In all the regions where JT is present the method of preaching is the same. Inherited from the founding fathers, it is taught by members who have been trained in India, Pakistan or Bangladesh, or via the Indian and Pakistani missionaries who came to Central Asia in the early 1990s. The members dedicate a great amount of their time to dawa, in compliance with Muhammad Ilyas’ stipulation that peaceful jihad is a personal obligation of each Muslim. Thus, often after the Friday noon prayer, a small group – usually four people – regularly moves in a specific direction and goes door-to-door to invite people to religious gatherings at the neighbourhood mosque. During our last field trip to Bishkek, in October 2010, we were invited to join such a walk, called in the community’s jargon gasht (patrol in Persian). Several such groups form, each with a designated leader, in order to patrol the entire neighbourhood. All branches of JT every- where also organise tours of duty lasting three or 40 days. Small groups go to a specific city, town or village, and spend three or 40 days there, during which members ‘patrol’ the surrounding area to ‘recruit’ as many believers as possible. The community leaders are difficult to identify as the movement aims to be egalitarian and without hierarchy (Reetz 2008). Each member is required to dedicate three days per month and 40 days per year to this missionary activity, which has become a sort of ‘pillar’ of Islam.
The meetings take place in the neighbourhood mosque, because JT does not have its own premises. After the patrol, the men report briefly to a leader, called the amir, who then assembles all the believers. A member of each group takes the floor to report to the group how many households they visited, what the responses were, and the opinions and the reservations of the people that they visited. After this briefing the amir gives a long sermon, called a beyan, which usually centres on a commentary to a passage from the Quran or on a hadith.15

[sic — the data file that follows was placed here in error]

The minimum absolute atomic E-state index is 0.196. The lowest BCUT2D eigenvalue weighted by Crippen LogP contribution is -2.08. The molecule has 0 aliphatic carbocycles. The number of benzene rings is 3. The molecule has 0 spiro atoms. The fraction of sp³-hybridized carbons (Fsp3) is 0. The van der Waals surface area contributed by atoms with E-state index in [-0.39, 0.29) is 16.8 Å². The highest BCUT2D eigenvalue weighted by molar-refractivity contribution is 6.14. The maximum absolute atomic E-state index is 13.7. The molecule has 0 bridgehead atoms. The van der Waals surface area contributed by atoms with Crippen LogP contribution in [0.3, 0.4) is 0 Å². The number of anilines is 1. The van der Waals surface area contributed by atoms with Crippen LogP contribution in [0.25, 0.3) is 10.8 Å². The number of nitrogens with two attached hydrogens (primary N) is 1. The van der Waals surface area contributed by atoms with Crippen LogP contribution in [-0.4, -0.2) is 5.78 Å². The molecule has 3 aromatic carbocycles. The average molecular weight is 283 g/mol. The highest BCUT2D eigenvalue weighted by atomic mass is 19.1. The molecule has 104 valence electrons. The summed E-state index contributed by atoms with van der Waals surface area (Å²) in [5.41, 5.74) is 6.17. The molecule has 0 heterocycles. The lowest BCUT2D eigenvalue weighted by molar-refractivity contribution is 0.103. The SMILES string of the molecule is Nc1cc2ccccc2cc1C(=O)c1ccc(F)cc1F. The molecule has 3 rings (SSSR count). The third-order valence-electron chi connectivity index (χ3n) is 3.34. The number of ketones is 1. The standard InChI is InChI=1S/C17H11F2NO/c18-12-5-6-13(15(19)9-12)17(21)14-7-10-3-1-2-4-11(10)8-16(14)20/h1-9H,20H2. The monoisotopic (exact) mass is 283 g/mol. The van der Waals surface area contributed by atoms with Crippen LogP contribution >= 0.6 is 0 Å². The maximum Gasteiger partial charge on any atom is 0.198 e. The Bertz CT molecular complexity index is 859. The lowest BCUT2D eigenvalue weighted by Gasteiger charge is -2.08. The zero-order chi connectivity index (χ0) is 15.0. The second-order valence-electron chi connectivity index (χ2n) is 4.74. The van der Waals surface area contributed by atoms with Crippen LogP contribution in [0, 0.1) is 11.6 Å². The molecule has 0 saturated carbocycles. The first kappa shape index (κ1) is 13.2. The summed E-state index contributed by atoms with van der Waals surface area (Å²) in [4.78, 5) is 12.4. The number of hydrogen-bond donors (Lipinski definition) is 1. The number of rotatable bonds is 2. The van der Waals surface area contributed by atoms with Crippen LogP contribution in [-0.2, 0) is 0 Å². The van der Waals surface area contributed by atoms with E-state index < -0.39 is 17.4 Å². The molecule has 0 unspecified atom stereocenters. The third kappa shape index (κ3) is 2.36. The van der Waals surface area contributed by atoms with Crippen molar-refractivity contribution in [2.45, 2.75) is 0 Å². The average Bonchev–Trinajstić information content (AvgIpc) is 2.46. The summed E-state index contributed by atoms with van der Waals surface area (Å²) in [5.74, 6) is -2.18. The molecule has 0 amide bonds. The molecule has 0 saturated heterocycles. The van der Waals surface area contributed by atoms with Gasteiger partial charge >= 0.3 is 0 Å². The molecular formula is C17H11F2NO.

Jamaat al-Tabligh and other Islamic actors in Central Asia
An overview of the mutual relations and perceptions between JT and other Islamic movements and organisations is not an easy task. Although they might frequent the same areas, the various Islamic groups do not mingle with each other; in some cases they actually ignore each other.
The first Islamic actor that JT encountered upon its arrival in Central Asia was official or state Islam. This heritage of the Soviet period is part of the state’s effort to control religion via institutions: the State Committee for Religious Affairs, which is part of the government, and the Directorate for Spiritual Affairs, led by a mufti, a qazi or a shaykh al-islam.16 In all the Central Asian countries JT has bad relations with the official structures that do not always understand the nature of this organisation and even less so its objectives. The dress style of its members and their long beards are enough to annoy the representatives of the state who cultivate a Western appearance.17 Official Islam is thus somewhat anxious about this movement represented by young uneducated activists who are very effective in their missionary quest, to a point where they actually succeed in filling up the mosques in certain cities. Even if the official religious authorities do not like the movement, they do however tolerate its disciples. This is because it is difficult to exclude them from the mosque, since they respect the law and are not guilty of misconduct. In Kyrgyzstan the movement, enjoying legal status and officially registered, has benefited to such an extent that the Directorate for Spiritual Affairs has created a department for dawa, to supervise Islamic missionary activities. Thus the number of people in each gasht, the locations they are to cover and the amount of money allocated to it, like all the other rules for spreading Islam, are negotiated between the official authorities and JT members. The state has even tried to impose a dress code, though with little success: the JT missionaries prefer, it seems, to wear clothes directly imported from India or Pakistan (my interview with Ravshan Eratov, an official in the section responsible for sermons in the State Committee for Religious Affairs in Kyrgyzstan, July 2009).